I’m almost halfway through with my re-read of Arthur C Clarke’s Rendezvous with Rama from my perspective as a writer of science fiction. You can read previous posts here and beware that spoilers abound. (The book came out in 1973, so I’m not sure if ‘spoilers’ is the correct word, but you know what I mean.)
So far, the stylistic element of the book that really stand out is the short length of the chapters. As you would expect, this builds tension and propels the story onwards at a good rate. And, although the chapters do end at moments of excitement or foreshadowing, it doesn’t feel cheap, if that makes sense. The moments are of actual importance and tend to lead directly into the next chapter. For example, chapter 17 ends when the interior lights of Rama abruptly turn on. Chapter 18 begins with Norton’s immediate reaction. It is seamless (which is what keeps you reading!) to the point that they could be part of one larger chapter. Clarke’s decision to break the chapters when and where he does is very skilful and increases the drama and tension in a way that would not be present if the same scenes, in the same order, were part of very long chapters. I am fascinated my how clear this is.
Now let’s move on to today’s chapters.
As I’ve already said, chapter 18 explores the first moments of the lights being on inside of Rama. Much is made of how, despite knowing what was there, the full display of it is awe-inspiring. One of the initial discoveries is that the previously-explored trenches are light sources. There is also the matter of determining relative ‘up’ and ‘down’ and how to orient oneself in reference to the space. (This is an interesting element and Clarke has Norton consider in depth.) As Norton leaves the interior, he sees, as predicted, the beginnings of a tropical storm, with mist coming from the Cylindrical Sea and trade winds developing.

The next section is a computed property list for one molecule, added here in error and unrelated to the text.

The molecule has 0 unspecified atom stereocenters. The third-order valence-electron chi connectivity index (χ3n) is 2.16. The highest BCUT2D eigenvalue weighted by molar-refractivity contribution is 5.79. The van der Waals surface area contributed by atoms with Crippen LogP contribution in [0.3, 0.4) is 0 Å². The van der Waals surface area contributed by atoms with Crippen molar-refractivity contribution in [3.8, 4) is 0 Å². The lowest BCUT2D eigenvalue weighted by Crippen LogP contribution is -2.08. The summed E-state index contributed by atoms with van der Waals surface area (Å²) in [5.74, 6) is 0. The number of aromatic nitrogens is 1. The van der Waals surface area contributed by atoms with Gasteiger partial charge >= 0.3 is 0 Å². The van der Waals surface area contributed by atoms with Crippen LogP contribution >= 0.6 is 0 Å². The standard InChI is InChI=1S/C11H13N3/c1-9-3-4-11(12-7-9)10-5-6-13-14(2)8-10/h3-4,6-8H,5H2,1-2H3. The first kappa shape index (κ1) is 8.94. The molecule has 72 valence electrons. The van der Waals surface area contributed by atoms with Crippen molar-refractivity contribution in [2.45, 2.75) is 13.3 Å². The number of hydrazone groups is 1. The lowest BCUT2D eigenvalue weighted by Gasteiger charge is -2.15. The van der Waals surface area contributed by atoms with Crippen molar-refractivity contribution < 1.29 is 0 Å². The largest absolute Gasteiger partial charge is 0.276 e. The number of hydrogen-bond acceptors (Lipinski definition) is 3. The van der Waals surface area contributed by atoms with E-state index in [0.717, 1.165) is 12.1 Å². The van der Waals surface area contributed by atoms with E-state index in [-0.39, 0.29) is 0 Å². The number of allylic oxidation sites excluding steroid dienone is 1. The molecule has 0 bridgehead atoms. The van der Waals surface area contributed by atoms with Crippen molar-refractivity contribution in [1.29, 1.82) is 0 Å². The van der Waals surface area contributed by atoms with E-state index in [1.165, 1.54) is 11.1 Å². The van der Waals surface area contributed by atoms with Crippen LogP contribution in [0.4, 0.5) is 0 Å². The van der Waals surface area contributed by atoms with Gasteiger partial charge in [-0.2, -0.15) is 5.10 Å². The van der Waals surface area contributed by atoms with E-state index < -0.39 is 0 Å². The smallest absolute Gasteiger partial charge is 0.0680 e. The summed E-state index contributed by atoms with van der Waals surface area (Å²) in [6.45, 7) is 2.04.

This chapter is a lot of minute description covering a very short period of time, but a large space.
Chapter 19 returns to a meeting of the Rama Committee, which begins with the weather and then turns to the suggestion of the possibility of a malevolent motive on the part of the Ramans. (There is also a diversion about Mercury and its inhabitants that, while not particularly relevant, displays the depth of Clarke’s worldbuilding.) There is also discussion about whether Rama has a propulsion system (which they conclude it does, based on the height of the cliff on the southern edge of the Cylindrical Sea, which would allow the water to be ‘pushed’ back and up by the forward movement).
Again, and I’ve mentioned this previously, there is this sense that the characters exist solely to move the plot forward. Of course, that should always be the case to some extent (a character that doesn’t advance the plot is rather pointless), but it is really noticeable in this book. The members of the committee, for example, are each given a characteristic or two to differentiate them, but that’s all. They exist merely to convey necessary information. I’m not sure how I feel about this.
We’re back on the ship at the beginning of chapter 20. One of the crew (Rodrigo) approaches Norton with a request to send a message back to Earth. It concerns his religiously based theory that Rama is there to ‘save’ people (a second ark) and that it will go into a parking orbit intersecting with Earth after perihelion. Norton agrees to send the message to Rodrigo’s church (Fifth Church of Christ, Cosmonaut as previously mentioned) along with the Rama Committee.
I’ll be back with more later!